Saturday, 14 January 2017

Mick Dillingham : Jason Falkner On The Grays

It's been a while since I've done a feature on an older album and as I'd been listening to a lot of Jason Falkner lately and in particular The Gray's Ro Sham Bo album. I thought I'd go down that path.

However, my great friend, Mick Dillingham, had interviewed Jason Falkner in 2008 and when I re-read that interview, I realised it was far more interesting to read than me blabbing on like a Fanboy. So here is Falkner's take on The Gray's album.

Lets talk about The Grays.

When I was in Jellyfish, I'd made a tape for my girlfriend at the time, who worked at this coffee house. It had a lot of Odessey & Oracle and some Imperial Bedroom and XTC demos and she played it at work. One day this customer says to her "Who made this tape?"And she tells him and he's like "Oh Jason Falkner, I know Jellyfish".

So he passes on a tape of his demos and I liked some of his stuff. It wasn't where I was coming from, it didn't have the same urgency, but it was very musical. So we met and hung out a little bit and this was Jon Brion. I remember, day one, thinking there's no way I want to be in a band with this guy and then all of a sudden I'm in a band with him, how did that happen? What did I do wrong?

He called me six months after we'd first met and asked me down to this rehearsal studio. He knew that I was demoing, getting all the pain out of the Jellyfish experience. So I went down there and there was Buddy and Dan.

So we had a play and Jon goes out and calls this guy from Capitol Records and says "You'll never guess who I've got here playing together" and he says "I'll sign them sight unseen" and all of a sudden we're being dangled the carrot and I'm like "wait a minute, I don't want to be in a band anymore, I hate bands right now!". Every record company you could name was flying out to set up a showcase. We had this whole attitude too, we didn't have a name or a manager.

We didn't make a demo tape. All the record companies are going "we'll pay for a 24 track demo tape" and we're like "if you don't like us live, then fuck off. We were being total brats. That's when I discovered being a brat really works. In the music business they expect that of you. We were offered five deals and we went with the one that gave us the most creative freedom. I called Jack Puig because I loved him from the Jellyfish stuff and we started making the record. but that band was imploding from day one.

I'm really proud of parts of Ro-Sham-Bo, but it was hard to make. Jon and I were too similar in that we can play all the instruments, we were both really arrangement orientated and it was like only one of our visions was going to win. We both couldn't be served. He wanted to make a record that was....... I really don't know if even he knew what the wanted. We ended up competing to be the antithesis of the other, really unhealthy.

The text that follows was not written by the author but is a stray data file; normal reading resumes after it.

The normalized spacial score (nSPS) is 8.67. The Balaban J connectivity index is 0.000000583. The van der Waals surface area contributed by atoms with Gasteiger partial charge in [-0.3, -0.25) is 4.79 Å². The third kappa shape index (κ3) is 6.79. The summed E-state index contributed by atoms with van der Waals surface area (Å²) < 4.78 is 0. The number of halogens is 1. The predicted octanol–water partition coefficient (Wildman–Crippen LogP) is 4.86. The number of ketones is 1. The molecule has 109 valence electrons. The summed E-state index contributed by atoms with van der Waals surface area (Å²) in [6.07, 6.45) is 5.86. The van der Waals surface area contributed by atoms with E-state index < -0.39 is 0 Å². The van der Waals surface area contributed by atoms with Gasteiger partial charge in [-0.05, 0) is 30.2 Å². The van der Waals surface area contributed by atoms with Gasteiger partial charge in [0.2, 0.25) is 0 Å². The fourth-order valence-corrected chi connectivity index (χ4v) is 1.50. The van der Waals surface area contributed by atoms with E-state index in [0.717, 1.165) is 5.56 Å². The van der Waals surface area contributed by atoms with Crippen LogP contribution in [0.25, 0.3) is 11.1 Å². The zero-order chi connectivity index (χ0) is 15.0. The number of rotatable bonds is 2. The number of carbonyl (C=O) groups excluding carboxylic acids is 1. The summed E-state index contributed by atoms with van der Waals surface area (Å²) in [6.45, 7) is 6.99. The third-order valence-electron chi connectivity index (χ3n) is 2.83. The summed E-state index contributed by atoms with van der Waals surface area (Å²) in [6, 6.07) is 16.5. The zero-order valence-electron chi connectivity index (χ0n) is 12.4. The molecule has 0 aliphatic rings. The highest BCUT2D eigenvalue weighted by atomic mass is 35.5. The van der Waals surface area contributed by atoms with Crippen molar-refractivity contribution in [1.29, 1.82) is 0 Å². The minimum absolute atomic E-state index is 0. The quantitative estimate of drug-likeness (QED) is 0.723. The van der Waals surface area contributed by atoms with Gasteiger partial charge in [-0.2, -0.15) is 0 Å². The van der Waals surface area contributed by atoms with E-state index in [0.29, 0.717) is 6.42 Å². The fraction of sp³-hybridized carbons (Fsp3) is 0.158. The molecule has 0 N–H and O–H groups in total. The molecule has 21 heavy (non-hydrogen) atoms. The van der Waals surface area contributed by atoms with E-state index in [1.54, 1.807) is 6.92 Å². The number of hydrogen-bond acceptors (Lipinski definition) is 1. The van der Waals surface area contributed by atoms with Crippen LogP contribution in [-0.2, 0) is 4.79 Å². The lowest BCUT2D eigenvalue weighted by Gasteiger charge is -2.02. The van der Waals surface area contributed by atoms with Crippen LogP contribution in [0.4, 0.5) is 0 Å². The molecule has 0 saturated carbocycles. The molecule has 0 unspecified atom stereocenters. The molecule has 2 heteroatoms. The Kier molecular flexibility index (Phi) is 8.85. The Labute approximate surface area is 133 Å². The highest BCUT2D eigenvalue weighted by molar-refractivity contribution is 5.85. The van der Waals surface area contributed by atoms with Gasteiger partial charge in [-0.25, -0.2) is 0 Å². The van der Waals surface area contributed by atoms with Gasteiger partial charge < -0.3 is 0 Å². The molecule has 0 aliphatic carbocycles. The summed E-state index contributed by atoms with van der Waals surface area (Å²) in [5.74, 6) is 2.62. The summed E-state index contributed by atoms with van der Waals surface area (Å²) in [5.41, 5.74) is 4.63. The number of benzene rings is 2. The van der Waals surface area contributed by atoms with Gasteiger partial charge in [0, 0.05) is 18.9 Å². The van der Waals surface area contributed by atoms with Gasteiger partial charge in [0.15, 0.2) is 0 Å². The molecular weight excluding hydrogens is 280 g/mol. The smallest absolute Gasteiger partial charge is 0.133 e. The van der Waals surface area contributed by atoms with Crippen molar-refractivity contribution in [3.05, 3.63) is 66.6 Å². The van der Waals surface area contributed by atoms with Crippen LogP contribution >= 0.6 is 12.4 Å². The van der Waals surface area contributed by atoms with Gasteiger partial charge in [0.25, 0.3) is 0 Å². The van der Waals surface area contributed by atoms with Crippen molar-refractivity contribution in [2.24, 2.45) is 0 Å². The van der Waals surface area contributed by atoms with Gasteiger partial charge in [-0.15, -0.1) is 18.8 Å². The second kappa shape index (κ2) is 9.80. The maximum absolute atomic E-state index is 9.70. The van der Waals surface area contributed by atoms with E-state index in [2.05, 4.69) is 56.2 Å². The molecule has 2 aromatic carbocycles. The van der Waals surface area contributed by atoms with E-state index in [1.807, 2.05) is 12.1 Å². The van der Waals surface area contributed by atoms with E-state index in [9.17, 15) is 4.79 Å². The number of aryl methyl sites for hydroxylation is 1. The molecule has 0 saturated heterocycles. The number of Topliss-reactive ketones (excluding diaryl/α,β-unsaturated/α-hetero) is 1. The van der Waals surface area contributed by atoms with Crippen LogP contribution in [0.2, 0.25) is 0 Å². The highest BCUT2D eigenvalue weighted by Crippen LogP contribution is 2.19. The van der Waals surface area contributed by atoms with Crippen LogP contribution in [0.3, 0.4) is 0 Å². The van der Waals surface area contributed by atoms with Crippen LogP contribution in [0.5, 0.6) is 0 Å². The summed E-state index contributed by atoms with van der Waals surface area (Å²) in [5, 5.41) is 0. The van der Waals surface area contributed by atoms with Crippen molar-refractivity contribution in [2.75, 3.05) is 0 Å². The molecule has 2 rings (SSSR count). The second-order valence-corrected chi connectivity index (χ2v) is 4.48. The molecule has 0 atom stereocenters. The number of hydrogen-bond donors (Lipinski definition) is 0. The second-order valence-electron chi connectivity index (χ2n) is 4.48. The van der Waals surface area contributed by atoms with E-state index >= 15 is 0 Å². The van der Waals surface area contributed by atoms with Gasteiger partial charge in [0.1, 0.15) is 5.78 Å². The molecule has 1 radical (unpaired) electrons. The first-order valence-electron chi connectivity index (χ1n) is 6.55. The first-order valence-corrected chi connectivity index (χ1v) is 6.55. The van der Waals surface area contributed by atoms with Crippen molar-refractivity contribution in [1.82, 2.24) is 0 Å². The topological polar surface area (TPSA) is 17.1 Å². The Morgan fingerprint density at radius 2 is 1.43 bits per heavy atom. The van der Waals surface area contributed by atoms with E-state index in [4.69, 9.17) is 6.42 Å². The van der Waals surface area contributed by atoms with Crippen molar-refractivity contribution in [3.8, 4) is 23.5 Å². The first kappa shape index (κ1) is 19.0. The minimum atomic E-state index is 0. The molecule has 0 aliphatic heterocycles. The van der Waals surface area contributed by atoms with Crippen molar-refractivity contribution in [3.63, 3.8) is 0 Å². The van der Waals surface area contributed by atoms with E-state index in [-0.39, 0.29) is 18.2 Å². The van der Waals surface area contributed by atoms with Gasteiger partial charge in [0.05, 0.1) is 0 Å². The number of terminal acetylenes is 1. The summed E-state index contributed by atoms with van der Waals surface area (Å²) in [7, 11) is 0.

When my vision started winning out, which was making a pop album, with arrangements, interesting parts hopefully, then he's like "I want to make this really loose thing, just jamming" and I'm saying "I don't really jam". I write songs, I orchestrate these parts for him and they are not really open to that much jamming. He would like solo over a verse like Beavis, I mean like, settle down!

I ended up arranging most of Buddy's songs with him and arranging most of Jon's with him to too. I was very specific in what I wanted and the rest had an idea that we would be an anti-band, like a total democracy and it doesn't work in art. There's no such thing. Whoever's song it is will be king and they have ultimate veto power. But as it turned out the other guys kind of backed out of their own stuff, because I guess my will was so strong I just took over

So are you happy with The Grays album?

There's elements of that record I'm really pleased with, some of it is a little to pristinely recorded, in that Jack was at that time trying to win engineering awards, which he absolutely should win because he's phenomenal. You should see where we recorded that. It was like a rat infested studio which shouldn't be able to produce something that sounds like that.

So how did The Grays finish?

We were in Chicago, we'd been touring solidly for the last six months. Our record company guy flew out to see the show and we broke up that night. Jon was leaving and we had a big meeting and the record company guy said "Jason, if you stay with the band then they'd do mainly your songs and a few by Buddy". I didn't want to do it because when Jon said he was going to split I thought good, so finally, I can get to my real business.

So finally I said to this guy, I'll do another Grays record if you let me do this album of cover versions. I made the mistake of saying I could do this cover record very cheap. I learnt from that that you should never say you can do something for cheap. Why do it cheaply when you can spend a lot of money!

So I did that record in a week, 14 songs recorded and mixed in a week. I didn't have a budget approved I just went in and started recording and I got a call on the fifth day. "What the fuck do you think you're doing in the studio?" "What do you mean what am I doing? I'm making the record that we talked about".

He's saying "you haven't had the budget approved, this isn't supposed to be happening". I'm like "it's happening, it's going to be finished in two days, you should come down and listen to it and somebody's going to pay for it, because I'm not". So the album got shelved and that was about it with The Grays.

You can read the full length interview with Jason here. It will also give you a chance to read many of Mick's other fine interviews.

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